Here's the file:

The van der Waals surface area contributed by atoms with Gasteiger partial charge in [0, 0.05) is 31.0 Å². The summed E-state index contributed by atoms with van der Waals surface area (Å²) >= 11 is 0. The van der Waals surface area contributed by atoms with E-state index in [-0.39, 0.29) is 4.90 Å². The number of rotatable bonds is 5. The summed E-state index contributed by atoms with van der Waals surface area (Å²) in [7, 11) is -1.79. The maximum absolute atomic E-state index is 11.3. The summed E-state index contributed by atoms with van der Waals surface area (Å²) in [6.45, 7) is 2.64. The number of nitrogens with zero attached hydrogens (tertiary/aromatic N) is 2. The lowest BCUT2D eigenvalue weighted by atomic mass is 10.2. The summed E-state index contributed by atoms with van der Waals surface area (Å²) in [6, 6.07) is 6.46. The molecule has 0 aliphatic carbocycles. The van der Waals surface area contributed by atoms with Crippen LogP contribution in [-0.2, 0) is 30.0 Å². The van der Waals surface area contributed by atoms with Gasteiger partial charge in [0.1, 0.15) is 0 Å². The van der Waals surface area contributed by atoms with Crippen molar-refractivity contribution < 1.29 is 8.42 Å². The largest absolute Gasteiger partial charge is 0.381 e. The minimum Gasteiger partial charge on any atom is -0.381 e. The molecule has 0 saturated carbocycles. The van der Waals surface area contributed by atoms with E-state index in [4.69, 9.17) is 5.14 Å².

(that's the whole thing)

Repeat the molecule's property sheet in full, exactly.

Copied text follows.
The van der Waals surface area contributed by atoms with Gasteiger partial charge in [0, 0.05) is 31.0 Å². The summed E-state index contributed by atoms with van der Waals surface area (Å²) >= 11 is 0. The van der Waals surface area contributed by atoms with E-state index in [-0.39, 0.29) is 4.90 Å². The number of rotatable bonds is 5. The summed E-state index contributed by atoms with van der Waals surface area (Å²) in [7, 11) is -1.79. The maximum absolute atomic E-state index is 11.3. The summed E-state index contributed by atoms with van der Waals surface area (Å²) in [6.45, 7) is 2.64. The number of nitrogens with zero attached hydrogens (tertiary/aromatic N) is 2. The lowest BCUT2D eigenvalue weighted by atomic mass is 10.2. The summed E-state index contributed by atoms with van der Waals surface area (Å²) in [6, 6.07) is 6.46. The molecule has 0 aliphatic carbocycles. The van der Waals surface area contributed by atoms with Crippen LogP contribution in [-0.2, 0) is 30.0 Å². The van der Waals surface area contributed by atoms with Gasteiger partial charge in [0.1, 0.15) is 0 Å². The van der Waals surface area contributed by atoms with Crippen molar-refractivity contribution < 1.29 is 8.42 Å². The largest absolute Gasteiger partial charge is 0.381 e. The minimum Gasteiger partial charge on any atom is -0.381 e. The molecule has 0 saturated carbocycles. The van der Waals surface area contributed by atoms with E-state index in [4.69, 9.17) is 5.14 Å².